Through February and March the epidemic flared up with a speed and violence never equaled in any typhus outbreak for which there is a reliable record. In April–when it reached its peak–the new cases per day ran at 10,000 per day, 2500 of whom were admitted to the military hospitals alone. The mortality rate ranged from 20% at the beginning and end of the epidemic to 60-70% at its height in March and April.

For six months Serbia was politically and militarily helpless. A ripe plum ready to be picked, but Austria did not attack again. Austrian strategists knew better than to enter Serbia while the epidemic raged. General Typhus, while scourging the Serbian population, held the border.

The Central Powers lost six months during the most critical time of the war. It is anybody's guess as to the effect that this delay may have had on the early Russian and even the Western campaigns. It is at least reasonable to believe that a quick thrust through Serbia at the time -- with its effect on Turkey, Bulgaria, and Greece; the closing of Salonia and the establishment of a southwestern front against the Russian might -- have tipped the balance in favor the then very vigorous Central Powers. Typhus Fever may not have won the war–but it certainly helped by denying the Central Powers the Balkans at a critical juncture.

Typhus quickly established itself along the entire Eastern Front, but was kept from reaching epidemic proportions in either the Austrian or German lines by the energetic delousing of the troops. Though it penetrated into he prison camps of Central Europe, the disease was successfully prevented form spreading to the civilian population.

Among the most remarkable phenomena of World War I was the total absence of typhus from the Western Front, while it raged unabated on the Eastern Front tearing at Russian army and made its presence felt in the eastern forces of the Central Powers.

No easy answer for this has ever been established. Soldiers in the trenches of the Western Front were as universally lousy as their colleagues in East. And a louse borne disease, trench fever (see box) closely allied to typhus, was common. The only reasonable explanation was that armies on the both sides were more afraid of typhus then they were of shot and shell. The Central Powers, realizing that a typhus fever epidemic introduced with troops transferred from the East could easily lose them the war, took the utmost precautions to avoid this. Troops were deloused whenever they fell back from the front lines. Army sanitary organizations on both sides were ever conscious of the possible peril, alert for suspicious cases and unusually quick to resort to wholesale delousing. The mortality of lice in this war must have been the greatest in the history of the world.

The major powers avoided a typhus fever epidemic from crippling their armies. But Serbia's was merely a prelude to the greatest typhus fever outbreak in the Twentieth Century. Hapless, calamity prone Russia was the next target.

World War I had been hard on Russia. The vaunted Russian army proved itself not to be a bear, but a cub. Famine swept the country, refugees swarmed throughout the land. Then the Tsar was overthrown, adding the problems of a violent revolution to the Russian's list of woes. Cholera, typhoid fever and dysentery swept the countryside as essential services collapsed. Then in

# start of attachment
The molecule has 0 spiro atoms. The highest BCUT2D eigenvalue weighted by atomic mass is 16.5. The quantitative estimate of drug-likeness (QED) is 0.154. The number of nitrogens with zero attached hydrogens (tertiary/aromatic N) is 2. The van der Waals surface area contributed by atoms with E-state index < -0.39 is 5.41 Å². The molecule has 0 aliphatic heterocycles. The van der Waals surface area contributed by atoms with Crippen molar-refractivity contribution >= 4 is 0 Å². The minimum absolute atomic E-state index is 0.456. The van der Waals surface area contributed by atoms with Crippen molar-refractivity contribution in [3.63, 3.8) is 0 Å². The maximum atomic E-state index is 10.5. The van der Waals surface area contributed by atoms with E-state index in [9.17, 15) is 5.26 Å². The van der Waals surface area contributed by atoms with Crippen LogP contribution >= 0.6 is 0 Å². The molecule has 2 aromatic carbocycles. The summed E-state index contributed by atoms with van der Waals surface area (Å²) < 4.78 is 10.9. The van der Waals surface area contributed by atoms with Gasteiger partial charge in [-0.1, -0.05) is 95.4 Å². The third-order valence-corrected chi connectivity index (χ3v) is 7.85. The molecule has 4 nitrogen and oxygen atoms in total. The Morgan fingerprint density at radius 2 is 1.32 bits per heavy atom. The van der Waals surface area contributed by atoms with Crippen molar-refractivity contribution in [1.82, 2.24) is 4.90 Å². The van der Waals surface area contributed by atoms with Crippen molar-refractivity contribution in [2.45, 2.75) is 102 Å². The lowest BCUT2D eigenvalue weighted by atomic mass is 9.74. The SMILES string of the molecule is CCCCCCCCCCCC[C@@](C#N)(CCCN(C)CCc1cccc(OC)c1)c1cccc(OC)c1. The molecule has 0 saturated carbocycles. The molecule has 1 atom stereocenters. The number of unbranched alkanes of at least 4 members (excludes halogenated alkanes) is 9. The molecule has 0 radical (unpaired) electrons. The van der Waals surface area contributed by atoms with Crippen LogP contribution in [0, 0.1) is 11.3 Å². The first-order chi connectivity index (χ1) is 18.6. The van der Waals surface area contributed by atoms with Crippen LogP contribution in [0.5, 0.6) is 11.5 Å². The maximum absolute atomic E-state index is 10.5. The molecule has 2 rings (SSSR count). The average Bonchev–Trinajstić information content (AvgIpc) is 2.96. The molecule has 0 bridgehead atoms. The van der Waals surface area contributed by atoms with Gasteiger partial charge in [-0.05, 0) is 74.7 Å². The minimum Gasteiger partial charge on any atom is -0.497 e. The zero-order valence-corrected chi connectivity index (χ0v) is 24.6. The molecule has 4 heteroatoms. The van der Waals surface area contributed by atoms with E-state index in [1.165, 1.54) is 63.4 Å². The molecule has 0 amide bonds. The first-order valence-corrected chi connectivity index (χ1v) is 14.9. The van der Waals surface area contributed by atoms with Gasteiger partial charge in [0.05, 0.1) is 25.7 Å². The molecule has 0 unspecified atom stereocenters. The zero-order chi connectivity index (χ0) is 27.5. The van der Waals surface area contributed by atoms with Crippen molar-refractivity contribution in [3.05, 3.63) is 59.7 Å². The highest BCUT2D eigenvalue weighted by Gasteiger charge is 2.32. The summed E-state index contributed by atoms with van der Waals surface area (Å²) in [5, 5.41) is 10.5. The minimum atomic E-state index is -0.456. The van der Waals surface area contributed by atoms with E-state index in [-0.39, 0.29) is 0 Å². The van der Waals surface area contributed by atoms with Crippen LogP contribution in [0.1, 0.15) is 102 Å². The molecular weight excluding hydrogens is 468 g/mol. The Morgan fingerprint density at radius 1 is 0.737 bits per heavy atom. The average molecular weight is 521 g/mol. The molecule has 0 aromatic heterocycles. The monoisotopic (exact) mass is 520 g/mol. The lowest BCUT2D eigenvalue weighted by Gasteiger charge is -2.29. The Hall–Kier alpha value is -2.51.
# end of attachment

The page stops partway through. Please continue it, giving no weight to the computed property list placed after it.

the winter of 1918, typhus fever appeared in epidemic form.

Typhus fever was not a new visitor to Russia. During the 20 years before the revolution there had been an average of 82,000 cases per year. When the startedwar the disease spread slowly but steadily; in the first years there were 100,000 cases–after the retreat of 1916 the reported number rose to 154,000, though only a handful were in the army. Now these numbers were about to pale to insignificance.

The great epidemic that broke out at the end of 1918 invaded the country along three fronts–Petrograd, the Rumanian front and the Volga region.

For four years the epidemic raged amidst the famine and dislocation of the revolution–20 million cases occurred. Ten million of them died. For a while it looked as if the fate of the revolution was at the mercy of typhus fever. Lenin, surveying the situation in 1919, put it succinctly, "Either socialism will defeat the louse, or the louse will defeat socialism."


Typhus fever was kept from re-establishing its role as a Great Captain and ravaging the armies of all combatants only because medical science finally understood it and how to defeat it. Generals came to appreciate that their greatest enemies were not always their armed opponents, but the microbes that laid in wait for them. Sanitation, medical care and hygiene became as important to military planners as munitions, tactical innovations and grand strategic concepts. The experiences on the Eastern Front showed, in graphic and gruesome detail, what would happen if they let down their guard for even a moment. The Serbian campaign will be the last time that typhus fever plays a significant role in the outcome of a military campaign. That is until someone makes the mistake of forgetting what it can do.


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  2. Farmborough, F. With the Armies of the Tsar. New York: Stein & Day, 1975 (originally published as Nurse At the Russian Front: A Diary 1914-18).
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  4. Strong, R P. Typhus Fever With Particular Reference to the Serbian Epidemic. Cambridge: Harvard University Press, 1920.
  5. Tschanz, D W. Typhus fever and the destruction of the Grand Army. Command 11:22-25 (July-August 1991).